Gov. John Baldacci on Tuesday afternoon was still deciding whether to sign or veto a bill that would give residents 75 days to hold a referendum to overturn local land-use decisions, with a Friday deadline looming.

Crystal Canney, the governor’s spokesperson, said there was ongoing discussion about the bill, which passed 75 to 66 in the House and 21 to 12 in the Senate.

The governor has until Friday to make up his mind. If he takes no action by then the bill is dead through what’s known as a pocket veto.

Sen. Lynn Bromley, D-Cumberland County, who sponsored the bill to make it easier for developers to build affordable housing, said if the governor vetoes the bill or lets it die, it is a loss for a good cause.

“What will be sad is if…they really did convince everybody that this is about Wal-Mart or usurping public control,” Bromley said of the bill’s opponents.

Under the proposal, residents would have 75 days to get a referendum on the ballot to overturn a project permit granted by a city or town. Proponents say developers have a right to know that their project is finally approved so they can move ahead without threat of a citizen’s referendum.

The debate in the House was passionate over the proposal, with opponents claiming it was backed by big-box stores and developers, who simply wanted to circumvent local review. They said councils or boards of selectmen could get projects through by refusing to hold the referendum within 75 days. Others agued that was not enough time for citizens to organize a campaign.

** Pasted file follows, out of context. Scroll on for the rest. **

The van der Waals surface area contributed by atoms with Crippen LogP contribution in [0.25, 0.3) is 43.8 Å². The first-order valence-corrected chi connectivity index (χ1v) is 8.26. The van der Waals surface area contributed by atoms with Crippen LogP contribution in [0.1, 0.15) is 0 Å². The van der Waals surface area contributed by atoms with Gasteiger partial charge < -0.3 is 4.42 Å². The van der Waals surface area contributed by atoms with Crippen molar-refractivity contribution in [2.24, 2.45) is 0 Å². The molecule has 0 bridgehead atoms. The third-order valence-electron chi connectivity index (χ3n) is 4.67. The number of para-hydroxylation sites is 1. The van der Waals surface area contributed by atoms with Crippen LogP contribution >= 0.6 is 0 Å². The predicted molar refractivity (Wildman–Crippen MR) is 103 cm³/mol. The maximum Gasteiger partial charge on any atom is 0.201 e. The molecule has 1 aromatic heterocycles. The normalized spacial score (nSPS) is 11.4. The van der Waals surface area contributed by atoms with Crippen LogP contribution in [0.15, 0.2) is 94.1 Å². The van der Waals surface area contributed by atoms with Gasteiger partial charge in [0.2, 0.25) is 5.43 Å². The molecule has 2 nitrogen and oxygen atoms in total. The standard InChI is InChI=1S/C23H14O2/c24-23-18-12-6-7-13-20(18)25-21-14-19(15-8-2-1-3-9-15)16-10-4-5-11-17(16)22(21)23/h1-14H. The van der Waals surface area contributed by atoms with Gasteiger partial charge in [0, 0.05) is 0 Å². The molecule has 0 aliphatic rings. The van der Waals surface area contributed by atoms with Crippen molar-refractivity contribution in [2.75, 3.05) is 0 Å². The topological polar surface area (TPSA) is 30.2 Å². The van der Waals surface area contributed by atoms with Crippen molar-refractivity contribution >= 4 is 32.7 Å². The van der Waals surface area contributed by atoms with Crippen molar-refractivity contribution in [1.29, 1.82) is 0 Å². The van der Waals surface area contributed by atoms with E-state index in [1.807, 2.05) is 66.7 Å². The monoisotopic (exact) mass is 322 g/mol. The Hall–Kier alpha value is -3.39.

Bromley said for her it was about projects like the Great American Neighborhood in Scarborough, which was touted as a model for fighting sprawl in the suburbs and creating more affordable housing in areas where home prices have gone beyond many people’s reach.

In that proposal, developers had won approval for 397 housing units off a busy Route 1 intersection, only to have it overturned at the ballot box. The State Planning Office supported the project as a model of “smart-growth” and the Town Council approved it as fitting into its vision of good land use.

Developers ultimately won an appeal in court and have downsized the project, but the planning process has been going on now since 2001.

The possible veto of the 75-day limit was used in a bargaining process on the last day of session last Wednesday.

Bromley and Sen. Elizabeth Schneider, D-Penobscot County, were rumored to be holding out their support of one of the governor’s Dirigo bills in return for his signature on the project permit legislation.

The Dirigo bill to make Dirigo Health insurance a self-funded program failed by two votes in the Senate, and no deal surfaced with the governor.

“I knew people thought that, and I wasn’t doing anything to disabuse them of that,” said Bromley of the rumored bargaining session, adding she really didn’t think taking Dirigo Health self-insured was a good idea.

Baldacci is also considering the fate of another Bromley bill, which essentially slaps the hands of the governor’s head of the Maine State Housing Authority, Dale McCormick.

McCormick set up rules in her agency that gave preference to contractors who offer health insurance to their employees. The bill, which passed last week, essentially says McCormick overstepped her authority and the rule should have come to the Legislature for approval.

Canney said Baldacci hasn’t made up his mind whether to sign that bill either.


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